Bill's Transcripts

Doorstop August Labour Force Figures

E&OE TRANSCRIPT
Doorstop - Brisbane
06 September 2012
11:45 am



SUBJECT/S:
 Working Women’s Centre, Labour Force Figures, Industrial Disputes

 

BILL SHORTEN:     I’m here with Graham Perrett, Local Member for Moreton, and Fiona Dixon, Labor's candidate for the federal seat of Brisbane. I'm pleased to be able to announce to the workers at the Queensland Working Women's Centre that after the ambush by Premier Newman cutting off funds to the working women's centre who represent thousands of Queensland women when they don't get a fair go at work, the Federal Government has saved the Queensland Working Women's Centre with ongoing funding. But it should never come to this that the Federal Government has to do the job of the Queensland Government.

 There are people in Queensland, women in Queensland, who get a rough deal at work. It could be bullying, it can be harassment, it could be unfair dismissal. The disempowered need a voice. What we're seeing here is a return to the bad old days when you've got a conservative Queensland Government literally cutting off dissent. They don't want to hear the bad news, they're playing the - they're playing the three wise monkeys; hear no evil, see no evil, speak no evil. And the way they're going to do that is by cutting off anyone who disagrees with the state Government.

 So the federal Government is standing up for working women in Queensland, which is a very good announcement, which will mean that in the future, someone's mum, someone's sister, someone's wife will have a voice if they don't get a fair go at work.

 I'd also like to just briefly give a statement about the monthly ABS employment figures in Australia. The Government recognises that there is ongoing softening in the Australian labour market. Unemployment has fallen, however, from 5.2 to 5.1 percent. This means that Australia, despite a softening labour market, is still doing better than most of the world. We've seen an easing in the participation rate - that's the number of people who are seeking to work - but we still rank - again, whilst we see this easing in the participation rate, Australia still ranks sixth in the world for number of people as a proportion, the number of adults in your population in the nation who are seeking work. So the summary is a softening of the labour market but we also see that Australia is still doing better in the global rankings than most other countries around the world.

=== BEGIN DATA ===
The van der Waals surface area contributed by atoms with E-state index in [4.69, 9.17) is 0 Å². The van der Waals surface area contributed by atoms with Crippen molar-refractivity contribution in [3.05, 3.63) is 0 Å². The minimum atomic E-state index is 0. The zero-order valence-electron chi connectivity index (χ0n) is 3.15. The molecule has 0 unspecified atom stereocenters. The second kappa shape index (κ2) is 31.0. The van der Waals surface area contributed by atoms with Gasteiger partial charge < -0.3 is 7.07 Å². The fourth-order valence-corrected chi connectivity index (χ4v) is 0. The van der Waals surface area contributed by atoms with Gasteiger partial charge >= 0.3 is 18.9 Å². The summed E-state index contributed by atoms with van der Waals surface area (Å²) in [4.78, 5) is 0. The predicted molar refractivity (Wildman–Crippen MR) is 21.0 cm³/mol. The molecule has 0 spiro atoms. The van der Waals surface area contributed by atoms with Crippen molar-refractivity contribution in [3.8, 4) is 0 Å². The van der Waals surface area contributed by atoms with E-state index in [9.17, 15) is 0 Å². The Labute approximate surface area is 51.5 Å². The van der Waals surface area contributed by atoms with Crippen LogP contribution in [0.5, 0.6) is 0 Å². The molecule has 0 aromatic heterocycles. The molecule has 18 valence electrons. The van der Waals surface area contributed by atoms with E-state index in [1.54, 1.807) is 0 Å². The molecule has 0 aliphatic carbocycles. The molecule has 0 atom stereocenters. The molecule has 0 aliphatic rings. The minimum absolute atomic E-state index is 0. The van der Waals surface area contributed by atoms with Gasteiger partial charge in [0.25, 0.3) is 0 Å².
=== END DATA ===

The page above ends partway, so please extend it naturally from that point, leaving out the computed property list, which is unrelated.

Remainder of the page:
QUESTION:              Do you agree with the Treasurer that there's too much focus on the negative aspects of the economy?

 BILL SHORTEN:     Well I think that we need to be careful that we don't talk ourselves down. The story in the high street of the Australian economy is a mixed story. There's good news and there's bad news. We have a high dollar, which is seeing some sectors do it very hard; manufacturing, people who provide services or seek to buy in services from overseas, and tourism, education; but there are success stories out there. We have one of the lowest government debt situations of anywhere in the western world.

 We've got unemployment numbers which while difficult if they affect you compare very favourably to North America and to Europe and other industrialised nations. We have the sixth highest participation rate in the world, so we're getting some things right. I would summarise that despite the difficult circumstances that the world is facing, Australians are hanging in there. They're working hard and they're hanging in there and they've got a Government who's got their back.

 QUESTION:              Minister, are you concerned about the sharp rise in industrial disputes, days lost jumping up from thirty-five thousand in the March quarter to one-hundred-and-one thousand in the June quarter?

 BILL SHORTEN:     Well this Government believes in cooperative relations at work. I note - and it's only preliminary days, I've probably had about the same amount of time as you have to have a look at these numbers - but I note that north of sixty per cent of the days lost in industrial action in the last quarter were in the health and education sectors. This is unusual. Let me just unpack that a little bit further. State governments - conservative state governments - are not good at managing their employee relations. We've seen the largest teacher strikes ever in the history of the Commonwealth from state conservative governments. We've seen a long and difficult nurses dispute. And how on earth you can get nurses offside, how on earth you can get teachers offside is beyond me.

 So yes, we take the lost days number very seriously and we're certainly drilling into why there's been a spike.  But what I would submit to you is, one, most of the lost days are in the education and health services area, of which the state government are the major employers. Secondly, I would just remind people that when you look over the length of the Howard Government and the length of Labor in government, what we see is our average time lost is a third of that that there was in the Howard Government era.

 So we take it seriously but not about to throw the baby out with the bathwater.  And if you want to look round for some of the scallywags in terms of days lost, you'd be well off ringing the speed dial of state conservative premiers.  And if we want to know what the future would look like in the event that the Coalition was elected in Canberra, have a look at the cuts to the Working Women's Centre, have a look at the thousands of job cuts in Queensland which is undermining consumer confidence.  Have a look at industrial action where workers who felt they had a set of arrangements are waking up one morning to find that they've been lied to.